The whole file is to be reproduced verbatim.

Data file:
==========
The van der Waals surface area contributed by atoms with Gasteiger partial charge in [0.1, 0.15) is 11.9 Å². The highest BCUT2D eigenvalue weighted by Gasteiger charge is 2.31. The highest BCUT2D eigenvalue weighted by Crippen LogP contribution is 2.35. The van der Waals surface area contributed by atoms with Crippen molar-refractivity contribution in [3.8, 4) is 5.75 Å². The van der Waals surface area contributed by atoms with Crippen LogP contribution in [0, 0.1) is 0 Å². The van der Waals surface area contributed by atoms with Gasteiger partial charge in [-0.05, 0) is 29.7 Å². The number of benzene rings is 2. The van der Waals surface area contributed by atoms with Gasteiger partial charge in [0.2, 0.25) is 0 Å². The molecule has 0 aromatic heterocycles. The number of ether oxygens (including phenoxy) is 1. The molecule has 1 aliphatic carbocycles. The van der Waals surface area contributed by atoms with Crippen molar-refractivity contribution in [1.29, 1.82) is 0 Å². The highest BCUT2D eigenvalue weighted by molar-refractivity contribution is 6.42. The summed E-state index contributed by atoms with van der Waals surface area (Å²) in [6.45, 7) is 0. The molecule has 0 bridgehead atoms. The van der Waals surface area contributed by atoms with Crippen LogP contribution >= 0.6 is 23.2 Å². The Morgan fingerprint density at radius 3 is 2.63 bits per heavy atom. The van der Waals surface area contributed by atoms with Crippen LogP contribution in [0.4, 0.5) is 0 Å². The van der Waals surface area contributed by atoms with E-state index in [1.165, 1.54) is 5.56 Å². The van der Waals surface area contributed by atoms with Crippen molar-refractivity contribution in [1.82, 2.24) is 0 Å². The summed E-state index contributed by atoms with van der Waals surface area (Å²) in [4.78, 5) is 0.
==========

The van der Waals surface area contributed by atoms with Gasteiger partial charge in [0.1, 0.15) is 11.9 Å². The highest BCUT2D eigenvalue weighted by Gasteiger charge is 2.31. The highest BCUT2D eigenvalue weighted by Crippen LogP contribution is 2.35. The van der Waals surface area contributed by atoms with Crippen molar-refractivity contribution in [3.8, 4) is 5.75 Å². The van der Waals surface area contributed by atoms with Crippen LogP contribution in [0, 0.1) is 0 Å². The van der Waals surface area contributed by atoms with Gasteiger partial charge in [-0.05, 0) is 29.7 Å². The number of benzene rings is 2. The van der Waals surface area contributed by atoms with Gasteiger partial charge in [0.2, 0.25) is 0 Å². The molecule has 0 aromatic heterocycles. The number of ether oxygens (including phenoxy) is 1. The molecule has 1 aliphatic carbocycles. The van der Waals surface area contributed by atoms with Crippen molar-refractivity contribution in [1.29, 1.82) is 0 Å². The highest BCUT2D eigenvalue weighted by molar-refractivity contribution is 6.42. The summed E-state index contributed by atoms with van der Waals surface area (Å²) in [6.45, 7) is 0. The molecule has 0 bridgehead atoms. The van der Waals surface area contributed by atoms with Crippen LogP contribution >= 0.6 is 23.2 Å². The Morgan fingerprint density at radius 3 is 2.63 bits per heavy atom. The van der Waals surface area contributed by atoms with Crippen LogP contribution in [0.4, 0.5) is 0 Å². The van der Waals surface area contributed by atoms with E-state index in [1.165, 1.54) is 5.56 Å². The van der Waals surface area contributed by atoms with Crippen molar-refractivity contribution in [1.82, 2.24) is 0 Å². The summed E-state index contributed by atoms with van der Waals surface area (Å²) in [4.78, 5) is 0.